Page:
2024 | Volume 25 | Issue 1


On any busy day in a rural hospital of St John of God in Bunbury, Western Australia the floor is a buzz of activity with the entire workforce on their feet. Among them are the surgical and medical registrars who are part of a cohort of 39 across the St John of God Healthcare Group and funded by the Specialist Training Program (STP). The program is an initiative of the Australian Department of Health and Aged Care to support training positions in rural areas and private facilities.

St John of God has been a long-time participant of the STP where the RACS program supports six surgical Trainees at the Bunbury (Western Australia), Geelong (Victoria) and Hawkesbury (New South Wales) locations. The STP fund allows Trainees to gain a wide range of experiences and learning opportunities supported by their individual hospitals. Claire Kane, Doctors Training Program administration officer, highlights the positive feedback from the Trainees. She says, “They appreciate the type and volume of experience they receive while on rotation.”

In growing the medical workforce in Australia, St John of God Health Care considers the STP as a valuable tool in making this happen. Dr Luis Prado, Chief Medical Officer, explains that the training opportunities the program brings is making a significant difference. “If you do not include STP in public and in private hospitals, the training opportunities are dramatically reduced,” he says.

The STP has also helped St John of God in meeting their commitment to educate the next generation of medical specialists. Dr Prado explains that having the culture, capacity, and strategy to deliver training are key aspects in providing a unique experience for the Trainees in a supportive and positive environment. “The clinical one-on-one interaction with the specialist means they are training on the run, all the time, every day,” Dr Prado says. This environment becomes attractive for Trainees to come back to St John of God as Fellows.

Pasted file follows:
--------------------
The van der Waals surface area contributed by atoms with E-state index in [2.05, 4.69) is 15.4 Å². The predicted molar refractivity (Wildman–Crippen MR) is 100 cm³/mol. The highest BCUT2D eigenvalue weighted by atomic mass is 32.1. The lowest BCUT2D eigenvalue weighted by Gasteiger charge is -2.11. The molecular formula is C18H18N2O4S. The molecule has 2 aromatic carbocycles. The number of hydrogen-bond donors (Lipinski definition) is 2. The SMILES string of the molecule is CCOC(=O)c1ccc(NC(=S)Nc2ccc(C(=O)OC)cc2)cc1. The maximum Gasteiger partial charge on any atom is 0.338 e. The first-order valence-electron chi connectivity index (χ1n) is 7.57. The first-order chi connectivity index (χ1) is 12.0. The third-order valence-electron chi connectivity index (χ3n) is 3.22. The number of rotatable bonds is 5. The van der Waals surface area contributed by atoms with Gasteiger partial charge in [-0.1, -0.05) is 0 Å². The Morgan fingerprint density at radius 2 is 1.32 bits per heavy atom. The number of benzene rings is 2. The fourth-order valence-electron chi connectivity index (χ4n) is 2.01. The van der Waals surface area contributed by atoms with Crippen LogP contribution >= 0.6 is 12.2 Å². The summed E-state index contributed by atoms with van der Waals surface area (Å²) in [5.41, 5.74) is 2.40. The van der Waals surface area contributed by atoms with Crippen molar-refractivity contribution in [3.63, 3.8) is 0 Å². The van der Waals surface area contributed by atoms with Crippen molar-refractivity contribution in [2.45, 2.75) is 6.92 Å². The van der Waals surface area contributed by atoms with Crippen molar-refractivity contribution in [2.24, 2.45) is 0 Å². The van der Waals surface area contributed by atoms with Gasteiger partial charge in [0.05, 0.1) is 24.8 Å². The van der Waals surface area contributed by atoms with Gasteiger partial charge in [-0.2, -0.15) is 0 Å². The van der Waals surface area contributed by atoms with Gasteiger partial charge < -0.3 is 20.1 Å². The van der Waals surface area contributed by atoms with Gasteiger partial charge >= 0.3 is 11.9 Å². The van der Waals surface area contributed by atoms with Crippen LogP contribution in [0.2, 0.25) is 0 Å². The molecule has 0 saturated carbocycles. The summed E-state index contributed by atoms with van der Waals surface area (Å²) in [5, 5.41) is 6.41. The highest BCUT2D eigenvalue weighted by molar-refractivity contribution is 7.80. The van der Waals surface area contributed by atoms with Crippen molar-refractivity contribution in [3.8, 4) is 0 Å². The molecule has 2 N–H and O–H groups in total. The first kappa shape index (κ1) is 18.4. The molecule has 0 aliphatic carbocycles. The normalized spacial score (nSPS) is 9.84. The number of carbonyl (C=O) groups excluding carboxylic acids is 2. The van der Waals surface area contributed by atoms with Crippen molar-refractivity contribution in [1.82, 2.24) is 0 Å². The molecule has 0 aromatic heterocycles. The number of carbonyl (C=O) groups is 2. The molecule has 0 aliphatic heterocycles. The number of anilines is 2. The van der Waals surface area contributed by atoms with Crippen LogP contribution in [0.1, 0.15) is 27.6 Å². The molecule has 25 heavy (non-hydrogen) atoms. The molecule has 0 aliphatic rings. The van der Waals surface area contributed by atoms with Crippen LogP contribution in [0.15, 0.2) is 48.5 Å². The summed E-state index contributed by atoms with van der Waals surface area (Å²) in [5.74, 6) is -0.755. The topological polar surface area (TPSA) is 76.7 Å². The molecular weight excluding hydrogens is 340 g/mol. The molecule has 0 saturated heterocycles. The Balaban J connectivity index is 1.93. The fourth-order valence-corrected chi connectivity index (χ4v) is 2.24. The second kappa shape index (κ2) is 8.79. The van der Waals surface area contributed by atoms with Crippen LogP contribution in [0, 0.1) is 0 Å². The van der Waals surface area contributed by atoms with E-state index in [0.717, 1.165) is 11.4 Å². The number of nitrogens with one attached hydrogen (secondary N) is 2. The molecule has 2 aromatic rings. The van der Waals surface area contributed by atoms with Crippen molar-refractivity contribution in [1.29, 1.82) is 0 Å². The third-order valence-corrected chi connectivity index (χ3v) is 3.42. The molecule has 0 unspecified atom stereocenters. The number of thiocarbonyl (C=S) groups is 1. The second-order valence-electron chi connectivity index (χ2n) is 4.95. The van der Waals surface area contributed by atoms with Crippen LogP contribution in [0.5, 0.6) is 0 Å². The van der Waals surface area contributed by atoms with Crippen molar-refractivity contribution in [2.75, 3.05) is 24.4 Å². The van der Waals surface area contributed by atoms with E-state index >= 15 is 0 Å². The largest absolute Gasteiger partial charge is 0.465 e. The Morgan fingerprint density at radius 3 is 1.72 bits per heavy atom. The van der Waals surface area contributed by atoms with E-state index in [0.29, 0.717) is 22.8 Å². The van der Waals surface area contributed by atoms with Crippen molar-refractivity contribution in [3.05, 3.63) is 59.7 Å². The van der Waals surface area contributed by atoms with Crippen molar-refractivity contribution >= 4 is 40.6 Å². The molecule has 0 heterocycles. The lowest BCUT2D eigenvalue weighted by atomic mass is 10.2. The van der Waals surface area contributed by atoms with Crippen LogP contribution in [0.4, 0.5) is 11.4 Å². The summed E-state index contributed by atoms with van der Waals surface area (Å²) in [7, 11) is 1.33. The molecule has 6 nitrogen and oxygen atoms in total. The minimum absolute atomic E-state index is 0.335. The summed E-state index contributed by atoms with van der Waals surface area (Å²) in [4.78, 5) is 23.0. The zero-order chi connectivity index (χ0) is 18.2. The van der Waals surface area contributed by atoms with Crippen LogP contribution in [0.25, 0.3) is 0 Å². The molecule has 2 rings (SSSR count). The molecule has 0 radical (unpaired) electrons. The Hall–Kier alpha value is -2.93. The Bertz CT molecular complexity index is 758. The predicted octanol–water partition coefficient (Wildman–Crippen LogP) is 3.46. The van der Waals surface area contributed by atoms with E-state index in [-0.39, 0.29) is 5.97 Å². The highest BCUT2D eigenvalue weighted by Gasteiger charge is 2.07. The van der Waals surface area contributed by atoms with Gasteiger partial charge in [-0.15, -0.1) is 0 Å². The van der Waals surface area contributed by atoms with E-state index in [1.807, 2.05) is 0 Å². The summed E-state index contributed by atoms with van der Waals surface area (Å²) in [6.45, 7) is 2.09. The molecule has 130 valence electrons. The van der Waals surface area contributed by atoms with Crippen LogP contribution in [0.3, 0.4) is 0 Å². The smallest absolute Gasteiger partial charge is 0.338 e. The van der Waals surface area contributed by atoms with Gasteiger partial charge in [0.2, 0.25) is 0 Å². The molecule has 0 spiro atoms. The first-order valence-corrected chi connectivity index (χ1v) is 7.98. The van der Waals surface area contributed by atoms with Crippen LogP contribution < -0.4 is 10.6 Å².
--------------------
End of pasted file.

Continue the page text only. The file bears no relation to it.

The STP’s impact on the hospital has also been valuable for the patients and the workforce. Dr Prado says that patients feel comfortable when registrars talk to them about complications and managing care. Even the nursing staff appreciate working with the junior doctors, noting that having the STP registrars around sets a different tone and manner of engagement with the doctors and suggesting that it is a good combination for providing better care to patients.

In addition to educating the future medical specialists, St John of God leverages the STP to provide healthcare with a community lens and encourages those who are interested in becoming rural surgeons to pursue this funded training opportunity.

“If it’s in your mission and purpose then you should be looking at contributing to that space by leveraging the STP program,” Dr Prado says. Claire Kane also acknowledges that the program has allowed a significant improvement in service in both emergency and elective surgery regardless of location—rural or metro.

Looking to the future, St John of God intends to continue developing the next generation of health care professionals with the help of the STP program. For surgical Trainees, they have found that direct modelling of performance is effective in teaching how they are meant to perform as surgeons. “We hope that the model works for them and that later they give back and pay it forward,” Dr Prado says. Ms Kane adds that the program funding also improves St John of God's ability to attract and retain Fellows with different specialisations and this will further strengthen the hospital’s continuing accreditation and training capacity.

St John of God also realises that looking after the wellbeing of their workforce is as important as developing their skills. This was true especially post COVID-19 where the hospital found that the Trainees and their supervisors were revisiting their priorities. “We’ve noticed that they are putting family, wellbeing and health higher up their list,” Dr Prado says. Ultimately, looking after the welfare of the hospital’s workforce will continue to be a strategy that will complement St John of God’s commitment to education and to the community with STP support.

For more information about STP funding opportunities, email the STP team on: [email protected] or visit the STP page on the RACS website.

The Specialist Training Program (STP) is an initiative funded by the Australian Department of Health and Aged Care enabling specialist registrars to pursue training outside traditional metropolitan teaching hospitals. STP funding contributes to Trainees’ salary, infrastructure, and supervision support for private facilities as well as an allowance for rural settings to fund activities including surgical outreach.